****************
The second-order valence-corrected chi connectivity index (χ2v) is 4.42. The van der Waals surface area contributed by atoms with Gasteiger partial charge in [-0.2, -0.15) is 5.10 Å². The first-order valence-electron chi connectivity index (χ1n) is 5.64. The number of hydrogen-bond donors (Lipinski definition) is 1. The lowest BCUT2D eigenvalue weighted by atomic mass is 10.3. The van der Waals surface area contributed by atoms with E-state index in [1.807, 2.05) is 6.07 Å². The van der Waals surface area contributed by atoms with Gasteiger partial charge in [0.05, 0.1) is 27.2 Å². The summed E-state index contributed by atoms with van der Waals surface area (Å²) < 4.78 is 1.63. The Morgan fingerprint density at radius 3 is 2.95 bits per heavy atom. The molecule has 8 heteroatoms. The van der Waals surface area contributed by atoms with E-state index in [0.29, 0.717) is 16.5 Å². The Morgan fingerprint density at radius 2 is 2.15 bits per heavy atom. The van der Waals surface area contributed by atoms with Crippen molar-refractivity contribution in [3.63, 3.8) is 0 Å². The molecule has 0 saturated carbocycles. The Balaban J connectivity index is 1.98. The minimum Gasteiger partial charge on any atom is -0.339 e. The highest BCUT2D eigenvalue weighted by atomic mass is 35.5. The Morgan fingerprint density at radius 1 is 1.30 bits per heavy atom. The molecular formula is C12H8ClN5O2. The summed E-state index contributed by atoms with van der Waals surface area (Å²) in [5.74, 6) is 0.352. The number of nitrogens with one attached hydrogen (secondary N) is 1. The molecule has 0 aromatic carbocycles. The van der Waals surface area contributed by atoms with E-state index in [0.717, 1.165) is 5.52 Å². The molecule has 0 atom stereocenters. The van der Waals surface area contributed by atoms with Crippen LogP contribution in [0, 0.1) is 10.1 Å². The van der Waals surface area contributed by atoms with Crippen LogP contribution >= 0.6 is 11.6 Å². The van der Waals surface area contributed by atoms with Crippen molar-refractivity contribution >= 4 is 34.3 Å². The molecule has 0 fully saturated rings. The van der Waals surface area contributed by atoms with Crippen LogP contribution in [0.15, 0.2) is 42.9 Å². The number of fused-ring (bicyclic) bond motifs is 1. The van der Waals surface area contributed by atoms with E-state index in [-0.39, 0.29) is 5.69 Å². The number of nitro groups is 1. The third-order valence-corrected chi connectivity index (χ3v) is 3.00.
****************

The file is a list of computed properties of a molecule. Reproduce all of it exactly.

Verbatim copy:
The second-order valence-corrected chi connectivity index (χ2v) is 4.42. The van der Waals surface area contributed by atoms with Gasteiger partial charge in [-0.2, -0.15) is 5.10 Å². The first-order valence-electron chi connectivity index (χ1n) is 5.64. The number of hydrogen-bond donors (Lipinski definition) is 1. The lowest BCUT2D eigenvalue weighted by atomic mass is 10.3. The van der Waals surface area contributed by atoms with E-state index in [1.807, 2.05) is 6.07 Å². The van der Waals surface area contributed by atoms with Gasteiger partial charge in [0.05, 0.1) is 27.2 Å². The summed E-state index contributed by atoms with van der Waals surface area (Å²) < 4.78 is 1.63. The Morgan fingerprint density at radius 3 is 2.95 bits per heavy atom. The molecule has 8 heteroatoms. The van der Waals surface area contributed by atoms with E-state index in [0.29, 0.717) is 16.5 Å². The Morgan fingerprint density at radius 2 is 2.15 bits per heavy atom. The van der Waals surface area contributed by atoms with Crippen molar-refractivity contribution in [3.63, 3.8) is 0 Å². The molecule has 0 saturated carbocycles. The Balaban J connectivity index is 1.98. The minimum Gasteiger partial charge on any atom is -0.339 e. The highest BCUT2D eigenvalue weighted by atomic mass is 35.5. The Morgan fingerprint density at radius 1 is 1.30 bits per heavy atom. The molecular formula is C12H8ClN5O2. The summed E-state index contributed by atoms with van der Waals surface area (Å²) in [5.74, 6) is 0.352. The number of nitrogens with one attached hydrogen (secondary N) is 1. The molecule has 0 aromatic carbocycles. The van der Waals surface area contributed by atoms with E-state index in [0.717, 1.165) is 5.52 Å². The molecule has 0 atom stereocenters. The van der Waals surface area contributed by atoms with Crippen LogP contribution in [0, 0.1) is 10.1 Å². The van der Waals surface area contributed by atoms with Crippen LogP contribution >= 0.6 is 11.6 Å². The van der Waals surface area contributed by atoms with Crippen molar-refractivity contribution >= 4 is 34.3 Å². The molecule has 0 fully saturated rings. The van der Waals surface area contributed by atoms with Crippen LogP contribution in [0.15, 0.2) is 42.9 Å². The number of fused-ring (bicyclic) bond motifs is 1. The van der Waals surface area contributed by atoms with E-state index in [-0.39, 0.29) is 5.69 Å². The number of nitro groups is 1. The third-order valence-corrected chi connectivity index (χ3v) is 3.00.